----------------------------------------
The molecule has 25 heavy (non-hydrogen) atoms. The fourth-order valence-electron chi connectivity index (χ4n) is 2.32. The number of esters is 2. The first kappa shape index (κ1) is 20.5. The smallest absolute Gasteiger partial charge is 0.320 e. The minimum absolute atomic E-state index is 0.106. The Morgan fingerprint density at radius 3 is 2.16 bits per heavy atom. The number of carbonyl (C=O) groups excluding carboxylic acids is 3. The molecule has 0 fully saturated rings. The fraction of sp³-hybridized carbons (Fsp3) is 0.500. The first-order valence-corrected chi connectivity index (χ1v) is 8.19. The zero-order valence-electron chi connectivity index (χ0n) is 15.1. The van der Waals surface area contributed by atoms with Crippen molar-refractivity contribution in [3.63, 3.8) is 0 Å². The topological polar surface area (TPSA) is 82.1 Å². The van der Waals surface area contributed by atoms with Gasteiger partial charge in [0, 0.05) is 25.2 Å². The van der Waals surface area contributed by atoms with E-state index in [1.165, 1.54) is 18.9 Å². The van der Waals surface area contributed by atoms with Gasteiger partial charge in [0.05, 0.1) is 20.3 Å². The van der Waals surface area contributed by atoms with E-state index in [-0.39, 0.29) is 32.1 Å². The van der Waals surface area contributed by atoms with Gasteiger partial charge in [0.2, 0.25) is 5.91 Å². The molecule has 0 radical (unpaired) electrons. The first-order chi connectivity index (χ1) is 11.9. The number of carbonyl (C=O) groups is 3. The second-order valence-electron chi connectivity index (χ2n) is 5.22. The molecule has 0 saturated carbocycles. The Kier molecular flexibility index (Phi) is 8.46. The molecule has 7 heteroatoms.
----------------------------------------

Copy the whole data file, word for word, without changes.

The molecule has 25 heavy (non-hydrogen) atoms. The fourth-order valence-electron chi connectivity index (χ4n) is 2.32. The number of esters is 2. The first kappa shape index (κ1) is 20.5. The smallest absolute Gasteiger partial charge is 0.320 e. The minimum absolute atomic E-state index is 0.106. The Morgan fingerprint density at radius 3 is 2.16 bits per heavy atom. The number of carbonyl (C=O) groups excluding carboxylic acids is 3. The molecule has 0 fully saturated rings. The fraction of sp³-hybridized carbons (Fsp3) is 0.500. The first-order valence-corrected chi connectivity index (χ1v) is 8.19. The zero-order valence-electron chi connectivity index (χ0n) is 15.1. The van der Waals surface area contributed by atoms with Crippen molar-refractivity contribution in [3.63, 3.8) is 0 Å². The topological polar surface area (TPSA) is 82.1 Å². The van der Waals surface area contributed by atoms with Gasteiger partial charge in [0, 0.05) is 25.2 Å². The van der Waals surface area contributed by atoms with E-state index in [1.165, 1.54) is 18.9 Å². The van der Waals surface area contributed by atoms with Gasteiger partial charge in [0.05, 0.1) is 20.3 Å². The van der Waals surface area contributed by atoms with E-state index in [-0.39, 0.29) is 32.1 Å². The van der Waals surface area contributed by atoms with Gasteiger partial charge in [0.2, 0.25) is 5.91 Å². The molecule has 0 radical (unpaired) electrons. The first-order chi connectivity index (χ1) is 11.9. The number of carbonyl (C=O) groups is 3. The second-order valence-electron chi connectivity index (χ2n) is 5.22. The molecule has 0 saturated carbocycles. The Kier molecular flexibility index (Phi) is 8.46. The molecule has 7 heteroatoms.